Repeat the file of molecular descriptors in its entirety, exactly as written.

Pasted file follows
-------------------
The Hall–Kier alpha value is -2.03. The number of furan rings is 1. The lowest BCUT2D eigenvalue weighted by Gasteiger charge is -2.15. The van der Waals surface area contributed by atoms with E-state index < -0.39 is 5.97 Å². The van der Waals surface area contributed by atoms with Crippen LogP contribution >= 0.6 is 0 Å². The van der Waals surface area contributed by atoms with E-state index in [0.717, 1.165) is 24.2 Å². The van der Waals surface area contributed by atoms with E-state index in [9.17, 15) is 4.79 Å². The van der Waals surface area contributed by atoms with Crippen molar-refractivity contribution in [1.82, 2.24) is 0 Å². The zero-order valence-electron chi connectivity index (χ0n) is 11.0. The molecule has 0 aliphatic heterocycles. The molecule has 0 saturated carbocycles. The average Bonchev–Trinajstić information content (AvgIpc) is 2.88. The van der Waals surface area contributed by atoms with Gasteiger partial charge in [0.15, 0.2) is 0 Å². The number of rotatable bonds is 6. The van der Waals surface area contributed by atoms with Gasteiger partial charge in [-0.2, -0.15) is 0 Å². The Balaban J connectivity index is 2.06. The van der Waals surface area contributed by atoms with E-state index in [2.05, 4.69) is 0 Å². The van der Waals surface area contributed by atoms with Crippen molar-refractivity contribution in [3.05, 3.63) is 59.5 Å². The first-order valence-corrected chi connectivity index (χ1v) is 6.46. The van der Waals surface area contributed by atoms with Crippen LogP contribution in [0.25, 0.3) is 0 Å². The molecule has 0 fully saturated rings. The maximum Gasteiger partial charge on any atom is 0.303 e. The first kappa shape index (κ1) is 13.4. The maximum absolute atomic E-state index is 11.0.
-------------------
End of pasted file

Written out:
The Hall–Kier alpha value is -2.03. The number of furan rings is 1. The lowest BCUT2D eigenvalue weighted by Gasteiger charge is -2.15. The van der Waals surface area contributed by atoms with E-state index < -0.39 is 5.97 Å². The van der Waals surface area contributed by atoms with Crippen LogP contribution >= 0.6 is 0 Å². The van der Waals surface area contributed by atoms with E-state index in [0.717, 1.165) is 24.2 Å². The van der Waals surface area contributed by atoms with E-state index in [9.17, 15) is 4.79 Å². The van der Waals surface area contributed by atoms with Crippen molar-refractivity contribution in [1.82, 2.24) is 0 Å². The zero-order valence-electron chi connectivity index (χ0n) is 11.0. The molecule has 0 aliphatic heterocycles. The molecule has 0 saturated carbocycles. The average Bonchev–Trinajstić information content (AvgIpc) is 2.88. The van der Waals surface area contributed by atoms with Gasteiger partial charge in [0.15, 0.2) is 0 Å². The number of rotatable bonds is 6. The van der Waals surface area contributed by atoms with Gasteiger partial charge in [-0.2, -0.15) is 0 Å². The Balaban J connectivity index is 2.06. The van der Waals surface area contributed by atoms with E-state index in [2.05, 4.69) is 0 Å². The van der Waals surface area contributed by atoms with Crippen molar-refractivity contribution in [3.05, 3.63) is 59.5 Å². The first-order valence-corrected chi connectivity index (χ1v) is 6.46. The van der Waals surface area contributed by atoms with Crippen LogP contribution in [0.25, 0.3) is 0 Å². The molecule has 0 fully saturated rings. The maximum Gasteiger partial charge on any atom is 0.303 e. The first kappa shape index (κ1) is 13.4. The maximum absolute atomic E-state index is 11.0.